In the firearms world there are two types of people: those who think laser-sights are crucial tools, and those, like me, who look at them as a crutch for bad shooters to lean on. I’m sure you’re wondering what the hell I’m thinking, bashing an entire accessory industry with a stroke of a (digital) pen. Well, to put it bluntly, in all my years of shooting I haven’t seen a single professional use one in competition and everyone who I had witnessed with one was either in the military or frankly, not a very good shot.
The problem with my opinion was twofold, firstly, I had little experience with using lasers on any weapon platform. So initially, my opinion was based on conjecture (on the Internet, no less!) and secondly, my sample size was far too limited to prove anything useful. So when a friend of mine said he was considering a Viridian X5L combination laser and light for his bedside gun, I shot an email to Viridian to see if I couldn’t take it for a test spin before recommending it to my buddy.
A week or so later a cardboard box shows up at my doorstep, containing what looks like the muzzle end of a Glock pistol in a blister-pack. I opened the box and retrieved the laser, ignoring the pamphlet and calibration screwdriver. In a highly (un)scientific test, I went into the bathroom, shutting both the lights and the door before pushing the circular switch on the X5L’s frame. I was greeted with a miniature rave concert of epileptic fury. Which brings me to an advantage of a pistol laser that hadn’t dawned on me, distraction and domination. With a laser as bright as the Viridian coupled with a tactical light, anything caught inside this vision-ruining beam, especially at night, will be totally disoriented like a deer in head lights. Throw in the addition of the strobe function and your head will start throbbing just thinking about it.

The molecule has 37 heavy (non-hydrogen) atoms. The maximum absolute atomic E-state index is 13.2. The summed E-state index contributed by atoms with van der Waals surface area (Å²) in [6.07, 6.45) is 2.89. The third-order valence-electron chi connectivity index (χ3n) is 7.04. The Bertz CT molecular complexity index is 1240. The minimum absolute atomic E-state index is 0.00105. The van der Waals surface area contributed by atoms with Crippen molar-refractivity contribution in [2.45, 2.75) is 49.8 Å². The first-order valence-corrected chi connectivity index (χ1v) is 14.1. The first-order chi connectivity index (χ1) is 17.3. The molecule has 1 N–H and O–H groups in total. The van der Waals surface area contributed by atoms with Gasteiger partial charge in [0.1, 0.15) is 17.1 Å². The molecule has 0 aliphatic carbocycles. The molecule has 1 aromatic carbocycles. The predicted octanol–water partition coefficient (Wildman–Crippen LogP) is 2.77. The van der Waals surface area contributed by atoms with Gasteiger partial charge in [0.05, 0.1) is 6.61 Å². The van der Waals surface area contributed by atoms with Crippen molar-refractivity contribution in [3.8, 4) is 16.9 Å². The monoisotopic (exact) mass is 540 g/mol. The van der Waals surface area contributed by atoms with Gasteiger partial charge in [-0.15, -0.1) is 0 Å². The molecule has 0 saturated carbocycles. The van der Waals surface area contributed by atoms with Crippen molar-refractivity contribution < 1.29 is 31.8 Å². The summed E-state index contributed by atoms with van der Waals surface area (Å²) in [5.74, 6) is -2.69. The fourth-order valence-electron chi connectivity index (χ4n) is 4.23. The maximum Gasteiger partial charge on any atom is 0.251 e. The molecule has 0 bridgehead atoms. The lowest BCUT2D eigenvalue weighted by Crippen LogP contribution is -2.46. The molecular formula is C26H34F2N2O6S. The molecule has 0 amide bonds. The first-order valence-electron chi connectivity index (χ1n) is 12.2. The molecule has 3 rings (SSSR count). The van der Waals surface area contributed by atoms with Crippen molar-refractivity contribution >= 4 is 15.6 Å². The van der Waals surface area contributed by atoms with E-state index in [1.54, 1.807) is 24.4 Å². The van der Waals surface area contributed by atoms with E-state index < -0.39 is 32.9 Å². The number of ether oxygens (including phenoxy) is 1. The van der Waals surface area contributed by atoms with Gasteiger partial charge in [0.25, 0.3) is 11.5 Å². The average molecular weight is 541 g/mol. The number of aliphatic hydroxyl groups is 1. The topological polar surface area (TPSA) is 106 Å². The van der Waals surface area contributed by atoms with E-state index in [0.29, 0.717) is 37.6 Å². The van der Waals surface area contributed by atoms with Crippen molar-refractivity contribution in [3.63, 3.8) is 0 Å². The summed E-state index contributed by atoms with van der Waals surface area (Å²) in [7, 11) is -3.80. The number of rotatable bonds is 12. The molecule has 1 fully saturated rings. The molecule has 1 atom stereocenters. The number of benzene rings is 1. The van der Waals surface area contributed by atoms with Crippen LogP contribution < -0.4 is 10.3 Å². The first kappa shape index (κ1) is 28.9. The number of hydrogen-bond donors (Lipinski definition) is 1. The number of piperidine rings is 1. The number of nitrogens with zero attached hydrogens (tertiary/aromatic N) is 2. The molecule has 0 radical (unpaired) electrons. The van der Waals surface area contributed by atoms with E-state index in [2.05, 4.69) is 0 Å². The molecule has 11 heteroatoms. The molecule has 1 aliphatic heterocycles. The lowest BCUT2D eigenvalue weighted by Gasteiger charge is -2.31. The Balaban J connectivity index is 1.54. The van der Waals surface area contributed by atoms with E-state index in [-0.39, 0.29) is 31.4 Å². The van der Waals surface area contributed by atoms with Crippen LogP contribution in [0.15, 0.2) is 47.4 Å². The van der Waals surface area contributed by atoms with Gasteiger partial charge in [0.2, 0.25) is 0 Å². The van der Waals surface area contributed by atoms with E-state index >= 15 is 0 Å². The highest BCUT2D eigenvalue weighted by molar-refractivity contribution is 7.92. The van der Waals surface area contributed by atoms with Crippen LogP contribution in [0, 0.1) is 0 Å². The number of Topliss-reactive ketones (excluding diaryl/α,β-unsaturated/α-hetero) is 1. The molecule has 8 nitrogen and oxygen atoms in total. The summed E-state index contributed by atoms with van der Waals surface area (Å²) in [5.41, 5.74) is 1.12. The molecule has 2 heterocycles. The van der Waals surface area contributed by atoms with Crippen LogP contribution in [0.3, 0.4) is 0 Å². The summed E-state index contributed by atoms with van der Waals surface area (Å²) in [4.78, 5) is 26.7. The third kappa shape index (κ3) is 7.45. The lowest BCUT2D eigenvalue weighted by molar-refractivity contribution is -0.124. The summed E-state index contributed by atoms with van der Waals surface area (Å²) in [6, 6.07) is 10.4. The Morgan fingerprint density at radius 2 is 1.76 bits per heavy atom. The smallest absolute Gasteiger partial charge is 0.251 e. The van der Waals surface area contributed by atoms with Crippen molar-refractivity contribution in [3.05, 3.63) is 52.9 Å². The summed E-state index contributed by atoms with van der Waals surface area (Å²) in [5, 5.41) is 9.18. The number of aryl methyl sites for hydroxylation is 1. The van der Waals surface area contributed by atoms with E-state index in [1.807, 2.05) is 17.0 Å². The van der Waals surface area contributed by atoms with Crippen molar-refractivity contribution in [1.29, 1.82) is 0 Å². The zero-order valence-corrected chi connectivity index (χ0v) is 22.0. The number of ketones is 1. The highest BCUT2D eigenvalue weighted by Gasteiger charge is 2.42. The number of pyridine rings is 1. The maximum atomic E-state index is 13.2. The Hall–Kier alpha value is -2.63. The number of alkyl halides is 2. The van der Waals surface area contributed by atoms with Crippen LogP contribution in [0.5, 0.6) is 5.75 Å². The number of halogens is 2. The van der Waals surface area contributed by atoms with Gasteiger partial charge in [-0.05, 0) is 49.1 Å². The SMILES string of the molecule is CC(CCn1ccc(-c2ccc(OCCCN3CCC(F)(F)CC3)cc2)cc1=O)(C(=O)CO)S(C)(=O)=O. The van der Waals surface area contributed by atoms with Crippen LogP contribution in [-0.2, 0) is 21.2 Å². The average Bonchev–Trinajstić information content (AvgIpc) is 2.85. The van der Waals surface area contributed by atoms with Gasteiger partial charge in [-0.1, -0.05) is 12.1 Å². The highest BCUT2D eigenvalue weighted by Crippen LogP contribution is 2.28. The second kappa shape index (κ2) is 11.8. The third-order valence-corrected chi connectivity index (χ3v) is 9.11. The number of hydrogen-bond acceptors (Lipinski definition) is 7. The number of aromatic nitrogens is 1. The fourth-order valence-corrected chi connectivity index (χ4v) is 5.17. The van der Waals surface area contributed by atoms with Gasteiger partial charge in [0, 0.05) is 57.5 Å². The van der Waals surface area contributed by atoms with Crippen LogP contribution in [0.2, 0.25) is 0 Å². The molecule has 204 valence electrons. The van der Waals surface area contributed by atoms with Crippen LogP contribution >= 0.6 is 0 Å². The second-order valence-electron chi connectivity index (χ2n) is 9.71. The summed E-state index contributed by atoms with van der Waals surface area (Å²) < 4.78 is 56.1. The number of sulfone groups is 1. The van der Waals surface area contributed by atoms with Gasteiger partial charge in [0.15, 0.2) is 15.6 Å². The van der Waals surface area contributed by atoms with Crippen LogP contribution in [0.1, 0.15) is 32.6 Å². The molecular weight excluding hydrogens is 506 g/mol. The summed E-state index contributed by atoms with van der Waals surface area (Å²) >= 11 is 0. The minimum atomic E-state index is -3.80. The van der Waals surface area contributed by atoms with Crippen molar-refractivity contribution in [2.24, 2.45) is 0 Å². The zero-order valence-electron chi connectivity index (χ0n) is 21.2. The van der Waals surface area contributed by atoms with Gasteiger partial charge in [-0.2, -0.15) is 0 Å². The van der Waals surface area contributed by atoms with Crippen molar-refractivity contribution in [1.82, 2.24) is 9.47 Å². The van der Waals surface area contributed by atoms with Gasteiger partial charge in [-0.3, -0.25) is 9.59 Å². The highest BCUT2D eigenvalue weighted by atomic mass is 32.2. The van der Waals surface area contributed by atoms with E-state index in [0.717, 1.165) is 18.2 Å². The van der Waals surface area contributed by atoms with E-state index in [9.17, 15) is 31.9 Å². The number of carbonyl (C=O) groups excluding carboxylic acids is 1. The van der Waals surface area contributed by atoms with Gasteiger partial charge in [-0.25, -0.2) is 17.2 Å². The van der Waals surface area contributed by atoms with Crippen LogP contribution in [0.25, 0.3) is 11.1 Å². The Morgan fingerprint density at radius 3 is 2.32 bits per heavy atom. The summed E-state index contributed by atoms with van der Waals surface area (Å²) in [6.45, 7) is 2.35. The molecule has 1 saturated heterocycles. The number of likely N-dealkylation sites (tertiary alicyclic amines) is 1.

One of the key features that sets Viridian apart from its competitors is the use of a green (hence, Viridian) laser emitter, which is more visible to humans in a wider spectrum of lighting conditions (and also makes you feel like Jack Bauer). This increased visibility has an additional advantage as well, it draws your would-be assailant’s eye as well. Why does this matter? The reasons are twofold: the psychological impact of seeing a laser dot either on yourself or in your vicinity is nerving to all but the most hardened individual. The other advantage of drawing your attacker’s eye away is that he is less likely to be focusing on either you or his front-sight, which makes his job of shooting you that much more difficult.
Retailing for $409, it’s not cheap, but since it fits standard accessory rails located underneath most handguns, you can buy one and move it to whatever pistol you’re using at the moment — a word of caution, the X5L, like all tactical lights will prevent your handgun from fitting standard holsters.
The Viridian X5L had all-but-completely changed my mind until I saw my friend instructing his young cousin on how to shoot a handgun with the X5L attached. Normally, we would be forced to get very close to the target to diagnose why he was missing the target. Thanks to the giant green dot, we could watch him pull the trigger too violently and drag the muzzle off-target toward the ground.
With this information, we easily determined the little guy was anticipating the recoil and pull the gun downwards. Sure, any laser could be used in the same capacity, but the bright green Viridian X5L was visible in daylight. This allows greater flexibility when taking new shooters to the range for training or practice. Time being a precious commodity for those of us with children.
Overall the X5L combination green laser, flashlight is an indispensable addition to any bedside gun, allowing for faster target identification and precision shooting under nearly all lighting conditions.